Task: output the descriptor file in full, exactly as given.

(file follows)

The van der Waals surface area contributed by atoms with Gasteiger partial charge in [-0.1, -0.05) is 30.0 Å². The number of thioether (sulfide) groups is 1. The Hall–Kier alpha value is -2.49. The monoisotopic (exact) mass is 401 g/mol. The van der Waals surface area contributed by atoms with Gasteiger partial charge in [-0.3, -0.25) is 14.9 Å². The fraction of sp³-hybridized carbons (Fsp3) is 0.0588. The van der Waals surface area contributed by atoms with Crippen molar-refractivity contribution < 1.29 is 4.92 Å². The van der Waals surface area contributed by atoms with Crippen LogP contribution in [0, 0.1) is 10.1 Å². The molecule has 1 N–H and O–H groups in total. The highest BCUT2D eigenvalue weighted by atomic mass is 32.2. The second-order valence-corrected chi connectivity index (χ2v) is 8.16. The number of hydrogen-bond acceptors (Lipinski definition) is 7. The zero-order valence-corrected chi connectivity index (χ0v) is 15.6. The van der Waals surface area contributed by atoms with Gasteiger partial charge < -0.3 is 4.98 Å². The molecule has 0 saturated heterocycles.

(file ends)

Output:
The van der Waals surface area contributed by atoms with Gasteiger partial charge in [-0.1, -0.05) is 30.0 Å². The number of thioether (sulfide) groups is 1. The Hall–Kier alpha value is -2.49. The monoisotopic (exact) mass is 401 g/mol. The van der Waals surface area contributed by atoms with Gasteiger partial charge in [-0.3, -0.25) is 14.9 Å². The fraction of sp³-hybridized carbons (Fsp3) is 0.0588. The van der Waals surface area contributed by atoms with Crippen molar-refractivity contribution < 1.29 is 4.92 Å². The van der Waals surface area contributed by atoms with Crippen LogP contribution in [0, 0.1) is 10.1 Å². The molecule has 1 N–H and O–H groups in total. The highest BCUT2D eigenvalue weighted by atomic mass is 32.2. The second-order valence-corrected chi connectivity index (χ2v) is 8.16. The number of hydrogen-bond acceptors (Lipinski definition) is 7. The zero-order valence-corrected chi connectivity index (χ0v) is 15.6. The van der Waals surface area contributed by atoms with Gasteiger partial charge < -0.3 is 4.98 Å². The molecule has 0 saturated heterocycles.